The U.S. Department of Health and Human Services released its first report on addiction in the country Friday, and Surgeon General Vivek Murthy said it was “a new call to action to end the public health crisis of addiction.” According to estimates in the report, titled “Facing Addiction in America: The Surgeon General’s Report on Alcohol, Drugs, and Health,” abuse of alcohol and illicit drugs cost the country about $442 billion a year.

Data from the report, which is for U.S. citizens 12 years old or older, showed that more than one of every seven Americans had misused alcohol or some drug in the past year. About 88,000 people die in the U.S. every year due to alcohol misuse and over 47,000 deaths in 2014 were caused by drug overdose, including 28,647 who consumed too much of some form of an opioid. These numbers were higher than any other previous year on record.

More men reported abusing both alcohol (68.6 percent) and other substances (20.5 percent) than women (62.9 percent and 15.3 percent, respectively) over the past year. White Americans (70.3 percent) abused alcohol more than any other demographic while American Indians or Alaskan Natives (22.9 percent) were the largest abusers of illicit drugs as a proportion of their population.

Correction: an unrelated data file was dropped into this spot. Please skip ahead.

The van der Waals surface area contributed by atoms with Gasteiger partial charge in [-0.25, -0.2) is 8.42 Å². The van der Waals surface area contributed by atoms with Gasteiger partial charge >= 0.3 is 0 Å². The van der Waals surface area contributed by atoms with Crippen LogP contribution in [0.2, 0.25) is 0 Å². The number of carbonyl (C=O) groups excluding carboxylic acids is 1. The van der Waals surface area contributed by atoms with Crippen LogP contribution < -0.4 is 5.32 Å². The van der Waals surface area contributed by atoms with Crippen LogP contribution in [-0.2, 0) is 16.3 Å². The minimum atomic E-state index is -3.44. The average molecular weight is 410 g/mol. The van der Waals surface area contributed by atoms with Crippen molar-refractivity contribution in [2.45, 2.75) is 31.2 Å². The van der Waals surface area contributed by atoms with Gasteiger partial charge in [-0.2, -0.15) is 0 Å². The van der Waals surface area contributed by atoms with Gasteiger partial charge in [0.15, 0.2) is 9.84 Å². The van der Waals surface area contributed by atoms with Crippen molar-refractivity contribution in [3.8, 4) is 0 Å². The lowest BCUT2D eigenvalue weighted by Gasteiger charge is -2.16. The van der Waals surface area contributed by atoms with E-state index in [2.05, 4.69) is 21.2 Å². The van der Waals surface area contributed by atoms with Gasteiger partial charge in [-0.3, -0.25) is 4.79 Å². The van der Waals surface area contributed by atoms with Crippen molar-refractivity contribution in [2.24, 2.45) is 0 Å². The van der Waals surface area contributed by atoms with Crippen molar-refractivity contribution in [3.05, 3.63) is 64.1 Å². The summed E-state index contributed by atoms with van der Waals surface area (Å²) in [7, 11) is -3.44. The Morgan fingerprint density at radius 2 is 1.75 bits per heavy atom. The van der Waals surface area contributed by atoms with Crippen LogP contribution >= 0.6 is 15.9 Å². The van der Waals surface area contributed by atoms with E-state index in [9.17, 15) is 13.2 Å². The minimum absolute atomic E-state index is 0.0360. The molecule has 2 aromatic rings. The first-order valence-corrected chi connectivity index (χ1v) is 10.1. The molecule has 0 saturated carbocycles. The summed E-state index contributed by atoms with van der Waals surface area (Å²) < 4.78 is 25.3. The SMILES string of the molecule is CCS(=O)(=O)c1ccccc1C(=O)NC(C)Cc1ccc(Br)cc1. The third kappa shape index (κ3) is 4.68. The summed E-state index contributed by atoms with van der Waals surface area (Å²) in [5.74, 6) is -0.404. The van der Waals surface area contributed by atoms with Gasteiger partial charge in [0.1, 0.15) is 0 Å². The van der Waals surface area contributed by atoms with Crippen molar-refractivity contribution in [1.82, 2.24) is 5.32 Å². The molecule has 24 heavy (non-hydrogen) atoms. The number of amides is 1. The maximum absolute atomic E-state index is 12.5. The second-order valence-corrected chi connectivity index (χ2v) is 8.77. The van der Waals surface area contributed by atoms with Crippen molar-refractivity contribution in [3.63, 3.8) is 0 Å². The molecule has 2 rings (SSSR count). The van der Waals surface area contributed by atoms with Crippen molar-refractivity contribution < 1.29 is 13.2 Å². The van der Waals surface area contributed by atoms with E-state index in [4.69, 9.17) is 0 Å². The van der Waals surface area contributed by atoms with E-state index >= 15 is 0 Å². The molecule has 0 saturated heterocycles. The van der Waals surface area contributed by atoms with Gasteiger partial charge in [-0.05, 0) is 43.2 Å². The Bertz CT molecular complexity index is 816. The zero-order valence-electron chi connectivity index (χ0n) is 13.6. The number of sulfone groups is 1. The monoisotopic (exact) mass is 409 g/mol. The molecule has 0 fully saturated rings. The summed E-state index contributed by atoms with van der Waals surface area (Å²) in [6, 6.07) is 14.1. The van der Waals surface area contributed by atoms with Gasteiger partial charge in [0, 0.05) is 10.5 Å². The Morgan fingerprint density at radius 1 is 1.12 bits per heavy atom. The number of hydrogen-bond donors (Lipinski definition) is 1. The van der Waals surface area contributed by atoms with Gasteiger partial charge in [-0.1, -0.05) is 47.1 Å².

The U.S. spends more than any other country in the world on health care but ranks only 27th in life expectancy. Analysis by the Centers for Disease Control and Prevention showed that alcohol and drug abuse was the biggest factor for a decline in life expectancy among white Americans.

The report, which talks about prevention programs, treatment and recovery as well, also points out that the addiction epidemic in the country is not a moral failing but rather “a chronic brain disease that has the potential for both recurrence (relapse) and recovery.” At the same time, Murthy says: “How we respond to this crisis is a moral test for America. Are we a nation willing to take on an epidemic that is causing great human suffering and economic loss? Are we able to live up to that most fundamental obligation we have as human beings: to care for one another?”

Since marijuana is now legal (medically or recreationally, or both) in many states but still outlawed by federal laws, the report includes marijuana in its list of illicit drugs and the data should be interpreted accordingly.